Publishers may have their fair share of concerns regarding the prevalence of ad blockers, but mobile app developers appear to be escaping the scene with barely a mark on them.
The decision by Apple to allow its users to block ads on the Safari browser through a download of iOS 9 has led to predictions of billions of dollars in lost revenue for display ad-serving publishers.
Across to the world of apps, which Juniper Research claims will generate $7.1 billion in revenue this year, restrictions over programmes being allowed to worm their way into the functionality of other titles means that most of this investment is safeguarded, at least for now.
“The current state of affairs: companies like Apple and Google exploring avenues that enable consumers to block mobile ads. In fact, Apple’s ios 9 update will encompass ad blocking software,” highlights Asaaf Surprasky, EVP of mobile at Matomy Media.
“The good news is you can sleep at night – ad blocking didn’t kill display advertising and won’t kill mobile advertising. Why? In-app advertising.”
It’s been suggested that part of the demise of display ad-dominated revenue models can be attributed to failure by advertisers to produce ad formats that resonate with the user.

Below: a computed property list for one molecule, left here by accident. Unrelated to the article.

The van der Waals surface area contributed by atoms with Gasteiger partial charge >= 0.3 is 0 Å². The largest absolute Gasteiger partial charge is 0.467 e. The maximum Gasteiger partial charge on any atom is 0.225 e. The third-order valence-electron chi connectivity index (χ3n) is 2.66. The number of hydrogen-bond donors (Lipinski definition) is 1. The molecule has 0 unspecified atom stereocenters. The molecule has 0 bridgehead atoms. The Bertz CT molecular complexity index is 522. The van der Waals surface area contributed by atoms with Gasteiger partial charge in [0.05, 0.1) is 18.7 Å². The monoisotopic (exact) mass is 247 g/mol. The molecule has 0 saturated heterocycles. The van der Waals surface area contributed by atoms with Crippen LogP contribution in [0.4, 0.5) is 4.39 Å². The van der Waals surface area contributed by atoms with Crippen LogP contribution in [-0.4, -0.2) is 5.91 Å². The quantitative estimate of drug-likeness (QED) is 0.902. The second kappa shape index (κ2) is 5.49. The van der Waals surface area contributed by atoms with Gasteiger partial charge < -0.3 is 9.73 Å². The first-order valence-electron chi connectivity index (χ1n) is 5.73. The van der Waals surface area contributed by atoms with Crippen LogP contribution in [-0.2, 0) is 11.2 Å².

However, the reception of mobile apps, some of which boast millions of users, and the growing figures for spend within these titles has led to display’s resurgence on smartphones and tablets.
“In-app ads are a huge factor as to why mobile advertising will remain profitable, sans any new red tape an advertiser is forced to address,” comments Surprasky.
“With consumers’ mobile habits shifting from mobile web to in-app experiences, coupled with the difficulty ad blocking tools face when infiltrating apps, I estimate that ad blocking will only have a slight impact on the digital advertising ecosystem.”
The app market is facing problems in other areas, though, and for the advertiser this time, rather than the publisher.
Research from fraud detection group Forensiq estimates the cost of unscrupulous activity such as hidden-ad loading and the emulation of human behaviour to produce fake interactions to stand at $1 billion in 2015. That will fall at the feet of the advertiser, who is conned into believing their ads are making an impression.
A drop in the ocean
Solid estimates for the cost of ad blocking to publishers remain hard to come by. Projections range from the $1 billion suggested by financial services group UBS for the introduction of ad-blocking software on iOS 9, to the $22 billion indicated by Adobe for the same thing.
But regardless of the damage, analysts see no reason for blockers like Purify and Crystal to pose a real challenge to the revenue flooding into advertising on mobile devices.
“To put it simply, there are too many dollars being spent, and too much demand from advertisers and publishers, for mobile advertising’s success to face a steep decline,” Surprasky adds.